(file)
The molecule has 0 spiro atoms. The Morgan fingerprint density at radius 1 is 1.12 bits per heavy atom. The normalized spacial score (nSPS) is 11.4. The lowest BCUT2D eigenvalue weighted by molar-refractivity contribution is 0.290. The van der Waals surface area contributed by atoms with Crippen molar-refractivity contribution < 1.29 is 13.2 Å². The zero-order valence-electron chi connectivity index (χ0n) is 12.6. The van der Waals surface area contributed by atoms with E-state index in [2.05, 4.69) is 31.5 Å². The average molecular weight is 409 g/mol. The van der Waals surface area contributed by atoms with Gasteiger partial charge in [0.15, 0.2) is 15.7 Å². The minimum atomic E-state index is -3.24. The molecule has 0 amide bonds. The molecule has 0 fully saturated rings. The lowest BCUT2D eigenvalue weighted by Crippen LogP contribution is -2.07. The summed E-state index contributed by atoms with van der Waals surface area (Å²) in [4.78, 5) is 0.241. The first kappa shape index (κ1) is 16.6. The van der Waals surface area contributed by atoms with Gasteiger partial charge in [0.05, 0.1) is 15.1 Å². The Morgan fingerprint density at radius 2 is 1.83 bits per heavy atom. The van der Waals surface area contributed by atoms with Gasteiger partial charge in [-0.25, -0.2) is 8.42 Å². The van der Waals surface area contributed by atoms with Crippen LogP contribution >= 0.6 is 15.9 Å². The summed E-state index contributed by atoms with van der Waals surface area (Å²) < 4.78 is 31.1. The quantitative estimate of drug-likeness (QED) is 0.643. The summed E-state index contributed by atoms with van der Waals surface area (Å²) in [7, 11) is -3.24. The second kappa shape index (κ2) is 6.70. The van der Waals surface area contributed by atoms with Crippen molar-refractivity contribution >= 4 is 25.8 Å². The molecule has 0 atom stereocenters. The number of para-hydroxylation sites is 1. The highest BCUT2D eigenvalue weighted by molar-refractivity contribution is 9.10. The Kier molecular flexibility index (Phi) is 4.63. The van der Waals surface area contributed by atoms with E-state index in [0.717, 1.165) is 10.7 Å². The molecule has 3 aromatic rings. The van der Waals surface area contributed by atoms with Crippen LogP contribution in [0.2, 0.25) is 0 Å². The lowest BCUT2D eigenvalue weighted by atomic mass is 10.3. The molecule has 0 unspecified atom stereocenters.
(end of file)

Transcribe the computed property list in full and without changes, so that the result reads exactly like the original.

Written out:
The molecule has 0 spiro atoms. The Morgan fingerprint density at radius 1 is 1.12 bits per heavy atom. The normalized spacial score (nSPS) is 11.4. The lowest BCUT2D eigenvalue weighted by molar-refractivity contribution is 0.290. The van der Waals surface area contributed by atoms with Crippen molar-refractivity contribution < 1.29 is 13.2 Å². The zero-order valence-electron chi connectivity index (χ0n) is 12.6. The van der Waals surface area contributed by atoms with E-state index in [2.05, 4.69) is 31.5 Å². The average molecular weight is 409 g/mol. The van der Waals surface area contributed by atoms with Gasteiger partial charge in [0.15, 0.2) is 15.7 Å². The minimum atomic E-state index is -3.24. The molecule has 0 amide bonds. The molecule has 0 fully saturated rings. The lowest BCUT2D eigenvalue weighted by Crippen LogP contribution is -2.07. The summed E-state index contributed by atoms with van der Waals surface area (Å²) in [4.78, 5) is 0.241. The first kappa shape index (κ1) is 16.6. The van der Waals surface area contributed by atoms with Gasteiger partial charge in [0.05, 0.1) is 15.1 Å². The Morgan fingerprint density at radius 2 is 1.83 bits per heavy atom. The van der Waals surface area contributed by atoms with Gasteiger partial charge in [-0.25, -0.2) is 8.42 Å². The van der Waals surface area contributed by atoms with Crippen LogP contribution >= 0.6 is 15.9 Å². The summed E-state index contributed by atoms with van der Waals surface area (Å²) < 4.78 is 31.1. The quantitative estimate of drug-likeness (QED) is 0.643. The summed E-state index contributed by atoms with van der Waals surface area (Å²) in [7, 11) is -3.24. The second kappa shape index (κ2) is 6.70. The van der Waals surface area contributed by atoms with Crippen molar-refractivity contribution >= 4 is 25.8 Å². The molecule has 0 atom stereocenters. The number of para-hydroxylation sites is 1. The highest BCUT2D eigenvalue weighted by molar-refractivity contribution is 9.10. The Kier molecular flexibility index (Phi) is 4.63. The van der Waals surface area contributed by atoms with E-state index in [0.717, 1.165) is 10.7 Å². The molecule has 3 aromatic rings. The van der Waals surface area contributed by atoms with Crippen LogP contribution in [0.2, 0.25) is 0 Å². The lowest BCUT2D eigenvalue weighted by atomic mass is 10.3. The molecule has 0 unspecified atom stereocenters.